Poster Presentation

Wednesday, July 11, 2007
9:00 AM - 9:45 AM

Wednesday, July 11, 2007
2:45 PM - 3:30 PM
This presentation is part of : Poster Presentation I
ADolescent identification and Estimation of Appropriate Portion Size
Barbara H. Schaffner, PhD, CNP and Marjorie Vogt, PhD, CNP. Nursing, Otterbein College, Westerville, OH, USA
Learning Objective #1: Identify adolescent's knowledge of correct portion sizes.
Learning Objective #2: Identify adolescent's knowledge of practical Portion Size Measurement Aids (PSMAs) for learning correct dietary portion sizes.

Childhood and adolescent obesity is a rapidly growing health concern in the United States.  Many chronic health problems associated with weight gain are occurring in alarming rates.  Children who are overweight as adolescents are often overweight as adults.             Research on childhood and adolescent obesity has focused on factors influencing weight excess, including age, gender, satiety, availability of food and lifestyle.  Researchers have studied the estimation of portion sizes by children and adults, although less is known about the knowledge of the adolescent.  There is limited knowledge related to adolescent identification of appropriate serving size for their age. 

Research questions:  what is the effect of age, gender, satiety, chronic illness and body mass index on adolescent identification of appropriate serving size and estimation of appropriate serving size?

Sixty five healthy adolescents were recruited during sports physicals.  IRB approval was obtained.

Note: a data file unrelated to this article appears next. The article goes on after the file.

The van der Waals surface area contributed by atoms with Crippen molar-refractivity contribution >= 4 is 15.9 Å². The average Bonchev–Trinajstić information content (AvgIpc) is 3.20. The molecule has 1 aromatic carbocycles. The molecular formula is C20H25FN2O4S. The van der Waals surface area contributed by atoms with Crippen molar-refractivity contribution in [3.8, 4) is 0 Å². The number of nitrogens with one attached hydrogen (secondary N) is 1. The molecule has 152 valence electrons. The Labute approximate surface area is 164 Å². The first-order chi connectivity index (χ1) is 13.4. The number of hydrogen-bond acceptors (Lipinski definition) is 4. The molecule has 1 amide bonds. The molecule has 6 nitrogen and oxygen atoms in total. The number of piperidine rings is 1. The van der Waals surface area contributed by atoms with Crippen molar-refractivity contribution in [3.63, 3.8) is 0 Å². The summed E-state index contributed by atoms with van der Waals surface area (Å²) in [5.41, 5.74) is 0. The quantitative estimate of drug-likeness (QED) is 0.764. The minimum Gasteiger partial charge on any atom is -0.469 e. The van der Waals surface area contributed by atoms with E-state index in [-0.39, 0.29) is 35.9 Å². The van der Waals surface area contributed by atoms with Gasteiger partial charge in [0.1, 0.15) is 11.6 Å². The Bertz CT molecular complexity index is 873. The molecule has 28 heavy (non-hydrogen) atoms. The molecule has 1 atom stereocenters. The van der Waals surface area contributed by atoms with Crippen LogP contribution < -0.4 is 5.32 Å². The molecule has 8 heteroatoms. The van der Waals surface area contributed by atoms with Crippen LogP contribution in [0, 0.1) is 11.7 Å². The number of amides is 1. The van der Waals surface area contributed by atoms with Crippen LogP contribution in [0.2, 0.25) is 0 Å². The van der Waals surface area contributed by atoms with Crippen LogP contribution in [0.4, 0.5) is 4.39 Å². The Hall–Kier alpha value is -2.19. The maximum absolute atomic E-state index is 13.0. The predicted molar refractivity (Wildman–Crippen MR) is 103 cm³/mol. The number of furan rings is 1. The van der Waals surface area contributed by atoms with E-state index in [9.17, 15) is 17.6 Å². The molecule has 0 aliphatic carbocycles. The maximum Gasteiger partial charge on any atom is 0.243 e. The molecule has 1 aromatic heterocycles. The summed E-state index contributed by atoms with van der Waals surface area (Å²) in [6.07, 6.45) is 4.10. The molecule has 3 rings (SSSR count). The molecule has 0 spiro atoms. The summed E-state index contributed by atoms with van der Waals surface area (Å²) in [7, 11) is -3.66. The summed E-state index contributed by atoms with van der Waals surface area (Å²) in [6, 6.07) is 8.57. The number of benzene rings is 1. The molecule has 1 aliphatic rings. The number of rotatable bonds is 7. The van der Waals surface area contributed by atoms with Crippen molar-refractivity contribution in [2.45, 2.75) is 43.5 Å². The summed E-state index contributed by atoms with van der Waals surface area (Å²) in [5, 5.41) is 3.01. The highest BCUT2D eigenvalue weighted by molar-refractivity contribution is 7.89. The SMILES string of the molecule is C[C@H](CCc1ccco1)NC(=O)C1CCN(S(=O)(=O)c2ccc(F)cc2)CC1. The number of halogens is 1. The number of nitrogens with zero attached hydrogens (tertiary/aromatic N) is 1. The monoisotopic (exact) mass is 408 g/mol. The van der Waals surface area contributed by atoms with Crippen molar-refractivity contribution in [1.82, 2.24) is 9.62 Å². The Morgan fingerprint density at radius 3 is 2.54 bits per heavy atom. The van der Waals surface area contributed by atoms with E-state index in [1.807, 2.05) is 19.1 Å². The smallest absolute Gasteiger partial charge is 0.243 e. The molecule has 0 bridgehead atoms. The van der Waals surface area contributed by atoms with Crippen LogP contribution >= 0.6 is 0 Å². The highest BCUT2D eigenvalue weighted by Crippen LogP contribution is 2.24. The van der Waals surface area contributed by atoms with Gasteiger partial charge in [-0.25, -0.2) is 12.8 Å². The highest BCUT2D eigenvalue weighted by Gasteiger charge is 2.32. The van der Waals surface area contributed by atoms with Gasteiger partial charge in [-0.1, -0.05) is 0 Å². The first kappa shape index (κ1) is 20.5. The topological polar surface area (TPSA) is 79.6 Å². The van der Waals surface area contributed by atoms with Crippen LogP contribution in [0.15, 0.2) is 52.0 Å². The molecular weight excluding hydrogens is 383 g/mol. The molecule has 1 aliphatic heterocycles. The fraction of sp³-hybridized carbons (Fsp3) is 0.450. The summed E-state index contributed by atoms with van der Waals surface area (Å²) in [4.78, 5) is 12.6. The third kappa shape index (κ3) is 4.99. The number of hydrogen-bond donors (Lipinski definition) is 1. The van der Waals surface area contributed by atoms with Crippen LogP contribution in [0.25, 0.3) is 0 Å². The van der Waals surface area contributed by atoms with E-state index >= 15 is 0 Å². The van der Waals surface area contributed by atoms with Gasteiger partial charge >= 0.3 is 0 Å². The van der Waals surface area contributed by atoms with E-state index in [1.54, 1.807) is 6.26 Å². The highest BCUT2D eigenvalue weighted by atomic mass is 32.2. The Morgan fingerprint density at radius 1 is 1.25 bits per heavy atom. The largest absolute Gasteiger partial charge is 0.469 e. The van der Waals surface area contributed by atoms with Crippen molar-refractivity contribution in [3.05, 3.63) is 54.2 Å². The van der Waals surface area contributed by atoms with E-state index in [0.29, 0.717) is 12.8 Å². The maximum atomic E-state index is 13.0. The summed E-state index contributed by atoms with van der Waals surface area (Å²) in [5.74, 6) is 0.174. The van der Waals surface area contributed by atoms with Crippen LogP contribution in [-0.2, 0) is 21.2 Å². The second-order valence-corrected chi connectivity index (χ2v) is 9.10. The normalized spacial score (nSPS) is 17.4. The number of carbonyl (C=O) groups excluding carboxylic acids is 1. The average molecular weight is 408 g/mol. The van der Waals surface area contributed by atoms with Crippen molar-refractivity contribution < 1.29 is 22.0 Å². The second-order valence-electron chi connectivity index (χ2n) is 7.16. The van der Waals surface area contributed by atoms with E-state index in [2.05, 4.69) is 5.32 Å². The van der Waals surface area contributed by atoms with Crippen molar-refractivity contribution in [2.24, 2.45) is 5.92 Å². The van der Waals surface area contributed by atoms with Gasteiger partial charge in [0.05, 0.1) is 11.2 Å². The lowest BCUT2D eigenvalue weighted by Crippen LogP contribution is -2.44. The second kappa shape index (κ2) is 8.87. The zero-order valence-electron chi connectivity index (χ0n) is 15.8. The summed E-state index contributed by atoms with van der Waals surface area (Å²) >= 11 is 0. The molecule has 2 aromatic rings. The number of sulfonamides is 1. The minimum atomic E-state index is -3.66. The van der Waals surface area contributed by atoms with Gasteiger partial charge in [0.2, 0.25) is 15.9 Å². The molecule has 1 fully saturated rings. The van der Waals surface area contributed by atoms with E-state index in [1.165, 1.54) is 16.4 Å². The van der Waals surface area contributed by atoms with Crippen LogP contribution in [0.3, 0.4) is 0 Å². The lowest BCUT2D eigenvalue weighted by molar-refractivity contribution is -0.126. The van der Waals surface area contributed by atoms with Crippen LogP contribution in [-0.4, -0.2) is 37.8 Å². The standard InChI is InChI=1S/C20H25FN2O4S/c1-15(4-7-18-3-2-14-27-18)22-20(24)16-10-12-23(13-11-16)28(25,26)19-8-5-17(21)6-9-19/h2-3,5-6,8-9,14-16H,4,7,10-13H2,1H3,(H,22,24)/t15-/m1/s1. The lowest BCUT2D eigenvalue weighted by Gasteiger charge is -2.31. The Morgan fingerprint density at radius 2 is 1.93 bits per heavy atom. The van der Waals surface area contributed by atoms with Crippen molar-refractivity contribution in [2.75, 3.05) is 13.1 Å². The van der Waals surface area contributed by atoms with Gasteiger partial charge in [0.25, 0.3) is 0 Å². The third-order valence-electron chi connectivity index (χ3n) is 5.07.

Students chose the correct portion size & quantified the portion selected from a display of meat, fruit, vegetables, bread, pasta, milk, soda and a snack food.  Students matched a practical Portion Size Measurement Aids (PSMAs) with an actual quantity of food.  Data included height/weight, history of chronic illness and satiety scale.  Study limitations included a convenient sample with healthy normal weight adolescents.

Results indicated 22.8% reported they were “hungry”.  Few adolescents chose the correct portion size, best identification was milk and pasta servings.  Few adolescents correctly matched a portion size to PSMAs.  No significant difference was identified in ability to choose correct portion size or ability to match a portion size to commonly used PSMA’s by age, gender, ethnicity, BMI or satiety levels.             Health professionals discussing nutrition with adolescents should not assume that they know how much to eat.  Adolescent nutrition education should emphasize quantity AND quality of foods.  Further research needs to investigate knowledge of portion sizes in all populations.